He gripped my arm tighter, until it hurt, and then gave me a cuddle as well. This distracted me enormously. He never cuddles me in public like that. He doesn't SNOG in public. But he was SNOGGING.

"It's all right, almost finished, don't worry, everything's all right!" he sang, and the nurses said,

"Now!" and I felt a TINY little prick in my arm. It didn't hurt at all. I didn't expect it to, but the thought of a needle going into my arm made me feel horrible. The Man snuggled up some more, laughing and telling me I was all right, and I got distracted again. The nurses laughed.

"All finished!" they said.

I felt simultaneously comforted and like a COMPLETE IDIOT.

After all that The Man had to go to Osaka, and I came home.

I'm fairly sure I could have gone through the whole (ridiculously easy, painless) procedure without The Man's help, but on the other hand you never know. I have done this sort of thing before. "I'm fine!" I say, and pass out. I don't know why it happens, and I don't usually see it coming. The only sign is that I go deathly white, I've been told. We checked my complexion before we left the clinic, just to make sure. I was a healthy pink. (I think it was the snogging.)

The Man called me after he got to Osaka this evening to make sure I was still all right. I told him I was just fine, and I am. My arm hurts a bit, though. How come it hurts now, but it didn't hurt when I got the shot?

I wonder if a bit more snogging would help?

Sunday, November 20, 2005

Sticky compliments

On Thursdays I have a horrible schedule. I'm up at five, to avoid the rush on the Osaka loop line, and teach two classes, then have lunch, then one class, and then I skip one class and teach one more after that. That skipped class can be a good thing, as it gives me time to catch up with paperwork from the first three classes, but on days when I am very tired, like last Thursday, it can be a pain in the arse. I slow down, and getting up to speed again for that last class is hard.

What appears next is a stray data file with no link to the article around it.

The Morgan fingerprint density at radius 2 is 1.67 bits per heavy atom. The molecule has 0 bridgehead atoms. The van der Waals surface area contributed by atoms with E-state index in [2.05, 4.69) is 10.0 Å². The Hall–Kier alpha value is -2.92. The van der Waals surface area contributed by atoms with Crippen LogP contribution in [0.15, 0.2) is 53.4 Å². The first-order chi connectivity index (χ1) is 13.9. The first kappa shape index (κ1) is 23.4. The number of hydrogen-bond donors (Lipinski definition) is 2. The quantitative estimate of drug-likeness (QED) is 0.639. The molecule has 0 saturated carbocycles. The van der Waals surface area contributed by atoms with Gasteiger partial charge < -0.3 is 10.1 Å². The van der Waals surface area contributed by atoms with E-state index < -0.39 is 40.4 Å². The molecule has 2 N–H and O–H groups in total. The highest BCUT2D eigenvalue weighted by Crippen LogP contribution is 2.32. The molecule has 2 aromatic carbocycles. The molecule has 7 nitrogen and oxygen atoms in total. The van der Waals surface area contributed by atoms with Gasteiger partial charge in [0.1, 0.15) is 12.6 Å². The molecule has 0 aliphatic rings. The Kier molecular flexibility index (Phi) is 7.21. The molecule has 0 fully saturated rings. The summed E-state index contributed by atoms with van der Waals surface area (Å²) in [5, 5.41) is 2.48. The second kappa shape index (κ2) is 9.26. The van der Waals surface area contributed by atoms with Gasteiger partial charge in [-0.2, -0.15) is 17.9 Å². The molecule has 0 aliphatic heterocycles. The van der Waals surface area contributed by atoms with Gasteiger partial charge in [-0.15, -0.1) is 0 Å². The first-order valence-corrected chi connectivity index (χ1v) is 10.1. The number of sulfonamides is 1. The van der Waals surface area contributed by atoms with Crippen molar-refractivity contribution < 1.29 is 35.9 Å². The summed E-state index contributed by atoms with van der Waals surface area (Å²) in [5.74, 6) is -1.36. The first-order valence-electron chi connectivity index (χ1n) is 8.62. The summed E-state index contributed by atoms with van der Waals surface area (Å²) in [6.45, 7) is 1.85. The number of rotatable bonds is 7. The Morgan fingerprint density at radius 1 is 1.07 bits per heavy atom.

I don't know why I was so tired last week. I didn't get enough sleep, but I rarely do, so I don't think that was it, unless it is the suddenly colder weather getting to me. Do you need more sleep in colder weather? Whatever, I was knackered. In the breaks and at lunchtime I chatted with my colleagues as usual, but had a tendency to sink deeper into my chair and mumble in monosyllables.

During my skipped period another teacher uses my classroom. (He was moved from his because his noisy classes were offending the French teacher next door.) I always enjoy chatting with him. He is working on his PhD, and I'm fascinated by his research (about foreign teachers in Japanese universities) and always want to know how it's going.

When he came back from his class he asked me if I'd had a good rest and was feeling better.

I hadn't, and wasn't. I just wanted the day to be over. It seemed to be lasting longer than usual.

I went in to teach my last class. Outside the door I paused to dredge up some energy, and then walked in.

"Good afternoon!" I said, cheerfully.

A few students stared at me blankly. Several didn't wake up. The rest carried on chatting with each other.

Feeling somewhat deflated I went to the podium (which is huge and inconvenient) and dumped my materials on top of a sticky note. What was that? I moved my stuff and had a look.

You're a nice person, BadAunt, said the sticky note. (Except it was my real name.)